The mention of Vegas conjures up bright lights, 5-star resorts and cruising down The Strip. But what a lot of people don’t know is that when you’re cruising down The Strip and bypassing Caesars, The Venetian and The Mirage, you’re most likely in unincorporated Clark County and not within the Las Vegas city limits at all.
Fremont Street, on the other hand—Las Vegas’ first paved street—is within the city limits and it was here where Vegas’ got its reputation for world class gaming and entertainment. Golden Nugget, Fremont Hotel and Casino, and The Pioneer Club’s Vegas Vic are all icons of the street.
Now, you’re probably wondering how The Strip came about.
The Strip didn’t show signs of development until the early 1930s, with the opening of Pair-O-Dice Club. This was the first nightclub on the Las Vegas Strip (then called the Los Angeles-Arrowhead Highway) and its main attraction was gambling (before gambling was even legal in Nevada). It wasn’t until the 1940s, though, that The Strip saw a lot of change. The Last Frontier Hotel was built on and around the Pair-O-Dice property, the now-defunct El Rancho Vegas (now the location of MGM Resorts Festival Grounds) became a major player in entertainment and gambling, and the still-up-and-running Flamingo became the first luxury hotel on The Strip.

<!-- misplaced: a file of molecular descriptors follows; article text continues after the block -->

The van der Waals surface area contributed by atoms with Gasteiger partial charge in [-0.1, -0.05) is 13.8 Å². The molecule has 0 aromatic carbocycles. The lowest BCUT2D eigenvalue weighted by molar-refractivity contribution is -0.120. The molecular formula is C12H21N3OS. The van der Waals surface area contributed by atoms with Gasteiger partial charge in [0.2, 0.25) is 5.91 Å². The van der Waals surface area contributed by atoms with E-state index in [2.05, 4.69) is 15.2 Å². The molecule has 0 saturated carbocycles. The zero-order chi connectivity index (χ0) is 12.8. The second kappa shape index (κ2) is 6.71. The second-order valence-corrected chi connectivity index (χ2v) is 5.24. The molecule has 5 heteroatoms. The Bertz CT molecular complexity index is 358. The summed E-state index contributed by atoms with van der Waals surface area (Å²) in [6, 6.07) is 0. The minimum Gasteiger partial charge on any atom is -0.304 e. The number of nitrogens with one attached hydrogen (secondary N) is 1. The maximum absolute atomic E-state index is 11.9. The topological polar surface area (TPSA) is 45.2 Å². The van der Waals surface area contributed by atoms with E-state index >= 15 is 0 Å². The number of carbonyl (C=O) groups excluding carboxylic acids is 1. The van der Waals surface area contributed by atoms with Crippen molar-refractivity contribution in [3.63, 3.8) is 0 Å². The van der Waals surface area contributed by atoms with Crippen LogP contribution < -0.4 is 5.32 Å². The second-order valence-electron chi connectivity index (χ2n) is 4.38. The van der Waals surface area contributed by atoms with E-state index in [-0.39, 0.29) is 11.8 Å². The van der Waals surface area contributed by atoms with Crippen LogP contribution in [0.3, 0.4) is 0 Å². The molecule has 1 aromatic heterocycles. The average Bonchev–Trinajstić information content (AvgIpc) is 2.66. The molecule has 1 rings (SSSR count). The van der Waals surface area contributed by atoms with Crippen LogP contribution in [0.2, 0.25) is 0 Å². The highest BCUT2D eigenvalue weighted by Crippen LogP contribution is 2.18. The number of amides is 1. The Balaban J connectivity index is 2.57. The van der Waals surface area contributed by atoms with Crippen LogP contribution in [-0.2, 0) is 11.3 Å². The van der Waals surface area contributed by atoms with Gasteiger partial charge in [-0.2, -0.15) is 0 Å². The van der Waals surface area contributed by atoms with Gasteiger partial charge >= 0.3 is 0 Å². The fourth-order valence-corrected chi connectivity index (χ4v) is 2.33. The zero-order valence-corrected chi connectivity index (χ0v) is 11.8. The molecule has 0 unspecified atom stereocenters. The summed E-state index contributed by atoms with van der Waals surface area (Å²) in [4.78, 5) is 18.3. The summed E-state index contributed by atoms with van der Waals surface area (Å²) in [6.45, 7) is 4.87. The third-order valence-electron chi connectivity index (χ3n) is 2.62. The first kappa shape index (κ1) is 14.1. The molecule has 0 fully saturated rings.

Rome wasn’t built in a day, and neither was Vegas.
Now, if all this Sin City history has you wondering what life was like before your time, you’re in luck. Vintage Las Vegas is a 20th century photographic archive of the city, showcasing original slides, negatives and prints, as well as photos curated from the Las Vegas News Bureau, UNLV Digital Collection, LIFE Photo Archive, and others.
The collection can be searched by year or property name, too, so you can get a sense of what your fave LV resort looked like before you or even your parents were around.
Rachel Ruiz-Oakley is the Managing Editor of Slide Night.